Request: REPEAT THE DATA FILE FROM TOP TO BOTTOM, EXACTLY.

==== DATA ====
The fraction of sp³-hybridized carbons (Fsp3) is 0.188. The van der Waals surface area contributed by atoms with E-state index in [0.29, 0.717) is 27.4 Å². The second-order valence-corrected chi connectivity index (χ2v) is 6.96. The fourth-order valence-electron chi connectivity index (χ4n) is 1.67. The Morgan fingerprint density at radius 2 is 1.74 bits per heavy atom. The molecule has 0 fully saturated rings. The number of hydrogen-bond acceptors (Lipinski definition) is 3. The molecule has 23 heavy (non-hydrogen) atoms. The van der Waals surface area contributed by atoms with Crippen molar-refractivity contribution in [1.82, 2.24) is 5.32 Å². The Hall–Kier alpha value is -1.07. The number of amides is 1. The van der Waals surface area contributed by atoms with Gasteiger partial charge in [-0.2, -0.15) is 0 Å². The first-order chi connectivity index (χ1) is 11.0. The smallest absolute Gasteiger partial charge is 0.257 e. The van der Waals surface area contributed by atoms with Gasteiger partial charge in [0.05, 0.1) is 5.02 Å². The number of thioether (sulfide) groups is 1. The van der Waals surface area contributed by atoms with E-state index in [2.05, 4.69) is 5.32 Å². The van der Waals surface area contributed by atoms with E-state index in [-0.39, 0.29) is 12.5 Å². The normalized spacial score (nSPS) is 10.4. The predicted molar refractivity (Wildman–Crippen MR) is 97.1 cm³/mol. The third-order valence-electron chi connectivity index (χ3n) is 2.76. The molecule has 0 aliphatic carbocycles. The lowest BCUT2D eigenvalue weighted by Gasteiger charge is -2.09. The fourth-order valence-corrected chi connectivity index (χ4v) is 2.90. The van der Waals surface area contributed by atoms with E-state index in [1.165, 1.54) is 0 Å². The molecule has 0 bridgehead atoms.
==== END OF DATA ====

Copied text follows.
The fraction of sp³-hybridized carbons (Fsp3) is 0.188. The van der Waals surface area contributed by atoms with E-state index in [0.29, 0.717) is 27.4 Å². The second-order valence-corrected chi connectivity index (χ2v) is 6.96. The fourth-order valence-electron chi connectivity index (χ4n) is 1.67. The Morgan fingerprint density at radius 2 is 1.74 bits per heavy atom. The molecule has 0 fully saturated rings. The number of hydrogen-bond acceptors (Lipinski definition) is 3. The molecule has 23 heavy (non-hydrogen) atoms. The van der Waals surface area contributed by atoms with Crippen molar-refractivity contribution in [1.82, 2.24) is 5.32 Å². The Hall–Kier alpha value is -1.07. The number of amides is 1. The van der Waals surface area contributed by atoms with Gasteiger partial charge in [-0.2, -0.15) is 0 Å². The first-order chi connectivity index (χ1) is 11.0. The smallest absolute Gasteiger partial charge is 0.257 e. The van der Waals surface area contributed by atoms with Gasteiger partial charge in [0.05, 0.1) is 5.02 Å². The number of thioether (sulfide) groups is 1. The van der Waals surface area contributed by atoms with E-state index in [2.05, 4.69) is 5.32 Å². The van der Waals surface area contributed by atoms with E-state index in [-0.39, 0.29) is 12.5 Å². The normalized spacial score (nSPS) is 10.4. The predicted molar refractivity (Wildman–Crippen MR) is 97.1 cm³/mol. The third-order valence-electron chi connectivity index (χ3n) is 2.76. The molecule has 0 aliphatic carbocycles. The lowest BCUT2D eigenvalue weighted by Gasteiger charge is -2.09. The fourth-order valence-corrected chi connectivity index (χ4v) is 2.90. The van der Waals surface area contributed by atoms with E-state index in [1.165, 1.54) is 0 Å². The molecule has 0 bridgehead atoms.